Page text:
Education Chicanery in the District
Bill Turque provided some valuable insights into the manipulation of student test scores for political advantage ["Testing Tactics Helped Fuel D.C. School Gains," Metro, July 17].
Removing low scorers from the testing pool is an effortless way to raise average scores and create the illusion of progress for D.C. schools. But it prevents any fair comparison with test results from prior years.
Intensive teaching to the test, especially for students on the cusp of "proficiency," is even more pernicious. It destroys the validity of academic assessments, which are designed to sample a broad range of skills and knowledge. Narrowing instruction to items expected to be on the test is like holding a match under the thermostat. It produces misleading results, not to mention an impoverished curriculum.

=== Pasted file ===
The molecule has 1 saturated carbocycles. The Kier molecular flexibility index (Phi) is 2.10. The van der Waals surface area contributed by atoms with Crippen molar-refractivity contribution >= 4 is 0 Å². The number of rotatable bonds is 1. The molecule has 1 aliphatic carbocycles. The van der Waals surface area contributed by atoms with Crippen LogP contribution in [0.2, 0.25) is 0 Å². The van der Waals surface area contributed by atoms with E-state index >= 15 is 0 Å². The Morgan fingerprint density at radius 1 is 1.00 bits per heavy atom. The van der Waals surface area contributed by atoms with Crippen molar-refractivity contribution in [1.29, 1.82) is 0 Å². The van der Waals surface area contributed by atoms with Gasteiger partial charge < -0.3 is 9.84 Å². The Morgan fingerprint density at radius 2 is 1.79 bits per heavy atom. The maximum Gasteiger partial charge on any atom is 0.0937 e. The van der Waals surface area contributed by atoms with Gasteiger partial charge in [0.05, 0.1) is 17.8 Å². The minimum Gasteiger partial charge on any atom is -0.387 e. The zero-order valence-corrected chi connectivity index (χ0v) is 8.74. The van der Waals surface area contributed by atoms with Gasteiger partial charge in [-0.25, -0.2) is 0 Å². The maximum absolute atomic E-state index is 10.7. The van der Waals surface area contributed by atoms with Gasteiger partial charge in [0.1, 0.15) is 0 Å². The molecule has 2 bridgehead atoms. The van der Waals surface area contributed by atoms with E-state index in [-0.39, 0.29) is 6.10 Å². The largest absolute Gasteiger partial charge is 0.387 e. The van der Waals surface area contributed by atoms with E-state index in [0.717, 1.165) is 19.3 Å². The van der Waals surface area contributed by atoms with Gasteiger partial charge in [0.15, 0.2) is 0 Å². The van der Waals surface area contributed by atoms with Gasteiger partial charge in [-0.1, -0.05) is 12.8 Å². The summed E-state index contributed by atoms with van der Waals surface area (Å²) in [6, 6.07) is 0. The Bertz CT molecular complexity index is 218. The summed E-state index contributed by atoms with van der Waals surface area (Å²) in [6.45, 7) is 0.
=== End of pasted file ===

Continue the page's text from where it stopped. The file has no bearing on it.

Mayor Adrian M. Fenty and Chancellor Michelle A. Rhee have taken credit for what they call "steady gains" by students. But pumping up test scores by artificial means tells us nothing about whether children are learning.
It's too bad The Post relied on a euphemism -- "improved statistical housekeeping" -- to characterize these deceptive tactics. A more accurate description would be "gaming the system."
Institute for Language and Education Policy